Shameless self promotion

surferguy is offline   Reply With Quote
Old 09-27-2020, 09:39 PM   #748
GGG
Franchise Player
 
GGG's Avatar
 
Join Date: Aug 2008
Exp:
Default

Quote:
Originally Posted by surferguy View Post
I had a friend ask me if You could drink the water from Elbow Lake. My initial thought was no but maybe I am wrong. Anybody have some proper insight?
You should filter or treat all water. Giaradia and Cryptosporidia have been found in mountain lakes and streams. That said you are usually going to be okay drinking without treatment. Most cases of hikers and backcountry users getting stomach sickness are Self inflicted fecal contamination

I got crypto from well water when I was younger and it really sucked. It was hard to diagnose and long lasting so I treat water. That said I forgot my filter and my water bottles on my last hike and didn’t notice until I got to the trailhead. Luckily one of the kids had left a water bottle in the back so I filled it up at the first stream and took a chance.

When drinking water from the back country I choose streams/rivers over Lakes (no idea if this is valid or not). I also take a look at where the horse crossings are and make sure I am upstream from them.

I have one of these

https://www.amazon.ca/Products-SP129...38045187&psc=1

And just screw it to the top of a smart water bottle. You can also use chlorine tablets or bleach as other options
GGG is offline   Reply With Quote
The Following 2 Users Say Thank You to GGG For This Useful Post:
Old 10-04-2020, 05:10 PM   #749
flamesfan1297
First Line Centre
 
flamesfan1297's Avatar
 
Join Date: Jul 2013
Location: I will never cheer for losses
Exp:
Default

I hiked Prairie view trail/Yates Mountain today, up to the barrier lake fire lookout. Really glad we've gotten such great weather this late into the season
__________________
Quote:
Originally Posted by Flash Walken View Post
I am demolishing this bag of mini Mr. Big bars.

Halloween candy is horrifying.
Quote:
Originally Posted by Anduril View Post
"Putting nets on puck."

- Ferland 2016
flamesfan1297 is online now   Reply With Quote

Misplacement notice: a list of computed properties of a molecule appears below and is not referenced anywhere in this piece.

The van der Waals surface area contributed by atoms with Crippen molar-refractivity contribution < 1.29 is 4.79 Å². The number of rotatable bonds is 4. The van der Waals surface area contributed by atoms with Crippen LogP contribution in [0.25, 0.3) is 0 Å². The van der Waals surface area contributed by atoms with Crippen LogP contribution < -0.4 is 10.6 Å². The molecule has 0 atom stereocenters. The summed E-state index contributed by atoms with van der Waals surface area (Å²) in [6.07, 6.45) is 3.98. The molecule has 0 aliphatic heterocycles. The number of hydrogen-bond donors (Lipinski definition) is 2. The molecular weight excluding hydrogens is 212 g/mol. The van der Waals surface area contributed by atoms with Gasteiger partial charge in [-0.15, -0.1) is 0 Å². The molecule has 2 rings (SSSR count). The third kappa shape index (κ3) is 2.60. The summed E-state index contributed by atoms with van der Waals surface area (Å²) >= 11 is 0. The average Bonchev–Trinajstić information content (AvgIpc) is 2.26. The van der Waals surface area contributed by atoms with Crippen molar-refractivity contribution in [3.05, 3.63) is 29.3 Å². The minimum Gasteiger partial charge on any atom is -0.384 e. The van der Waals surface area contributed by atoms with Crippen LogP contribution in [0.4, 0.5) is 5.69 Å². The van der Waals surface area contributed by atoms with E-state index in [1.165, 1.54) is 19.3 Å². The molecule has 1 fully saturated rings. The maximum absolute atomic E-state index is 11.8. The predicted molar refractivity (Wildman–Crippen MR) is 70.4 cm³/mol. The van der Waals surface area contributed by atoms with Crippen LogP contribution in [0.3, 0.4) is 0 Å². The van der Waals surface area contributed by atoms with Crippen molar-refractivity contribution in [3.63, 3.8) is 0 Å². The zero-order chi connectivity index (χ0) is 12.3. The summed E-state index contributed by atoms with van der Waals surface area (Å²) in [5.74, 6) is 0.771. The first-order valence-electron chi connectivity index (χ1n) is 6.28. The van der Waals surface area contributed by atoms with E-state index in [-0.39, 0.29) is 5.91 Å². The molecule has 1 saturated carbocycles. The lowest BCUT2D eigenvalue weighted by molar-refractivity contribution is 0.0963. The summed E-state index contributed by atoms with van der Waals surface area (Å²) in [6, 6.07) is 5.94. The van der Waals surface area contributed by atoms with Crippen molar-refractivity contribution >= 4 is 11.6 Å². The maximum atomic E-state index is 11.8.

The Following 2 Users Say Thank You to flamesfan1297 For This Useful Post:
Old 10-04-2020, 06:53 PM   #750
djsFlames
Franchise Player
 
djsFlames's Avatar
 
Join Date: Jun 2012
Location: Where opinions are fact
Exp:
Default

I traveled up to kayak Maligne lake and the temperature hit 25 according to my car. For a higher elevation glacial lake in october that's brilliant. Even got a nice sunburn.

Impeccable fall weather. This has pretty much been an extension of summer. If this could be how it is every year into October it would make living here a lot more appealing.
djsFlames is online now   Reply With Quote
The Following User Says Thank You to djsFlames For This Useful Post:
Old 10-04-2020, 09:10 PM   #751
Northendzone
Franchise Player
 
Northendzone's Avatar
 
Join Date: Aug 2009
Exp:
Default

My wife and I were at lake Louise this weekend and we took the shuttle,to moraine to hike lark up to the base of sentinel pass.

The Parks Canada guy in the parking lot at moraine told me the parking lot at moraine was full by 5.30Am.

The initial part of the hike to larch was a pain and it was very busy. The mix of people hiking this trail is interesting. The hike up there was a little harder than I remembered it to be.

It was awesome to be hiking in October in shorts and a t-shirt.

I wish we would have had more time to hike up to sentinel
__________________
I really like bikes and bike related discussions......
Northendzone is offline   Reply With Quote
Old 10-04-2020, 11:47 PM   #752
djsFlames
Franchise Player
 
djsFlames's Avatar
 
Join Date: Jun 2012
Location: Where opinions are fact
Exp:
Default

Quote:
Originally Posted by Northendzone View Post